What is the Idiosyncratic Phenomenon?
Like most other VCs, we are on a constant learning journey, but we have nonetheless developed a consistent compass for this process. We not only prioritize internal conventional investment theme setting to ensure we constantly maximize our technology and industry know-how readiness (this ensures we can be productive in initial conversations with capable founders), but we also layer in an element that we believe is very unique to seed stage investing– the “idiosyncratic phenomenon”. In other words, alongside fundamental analysis, we also want to ensure that we are identifying when an idiosyncratic person(s) may be capitalizing on a phenomenon of sorts.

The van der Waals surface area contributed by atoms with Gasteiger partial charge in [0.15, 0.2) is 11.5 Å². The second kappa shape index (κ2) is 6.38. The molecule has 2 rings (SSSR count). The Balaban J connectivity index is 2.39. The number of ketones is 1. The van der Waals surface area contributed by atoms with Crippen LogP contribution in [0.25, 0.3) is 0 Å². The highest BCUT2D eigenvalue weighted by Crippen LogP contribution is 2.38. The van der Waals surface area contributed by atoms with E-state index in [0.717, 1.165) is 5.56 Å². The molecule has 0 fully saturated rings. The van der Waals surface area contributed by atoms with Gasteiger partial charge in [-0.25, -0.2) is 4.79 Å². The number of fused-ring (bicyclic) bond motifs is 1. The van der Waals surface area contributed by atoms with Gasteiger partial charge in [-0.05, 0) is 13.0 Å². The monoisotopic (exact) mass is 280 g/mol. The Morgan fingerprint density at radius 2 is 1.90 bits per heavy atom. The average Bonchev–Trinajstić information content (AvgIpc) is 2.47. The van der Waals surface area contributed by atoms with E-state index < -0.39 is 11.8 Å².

Idiosyncrasy: “a strange or unusual habit, way of behaving, or feature that someone or something has”.
Idiosyncratic person: “someone who does things in their own way.”
Phenomenon: “ a remarkable person, thing, or event.”
An integral part of our investment process is to closely study how a founder has thought about the product building journey relative to the customer user pain point to date, and how their respective personality set may be well suited to capitalize on the said pain point. We want to know how they plan to build the product based on some unique subject matter perspective, not just what conventional wisdom instructs.
Indicators of Idiocracy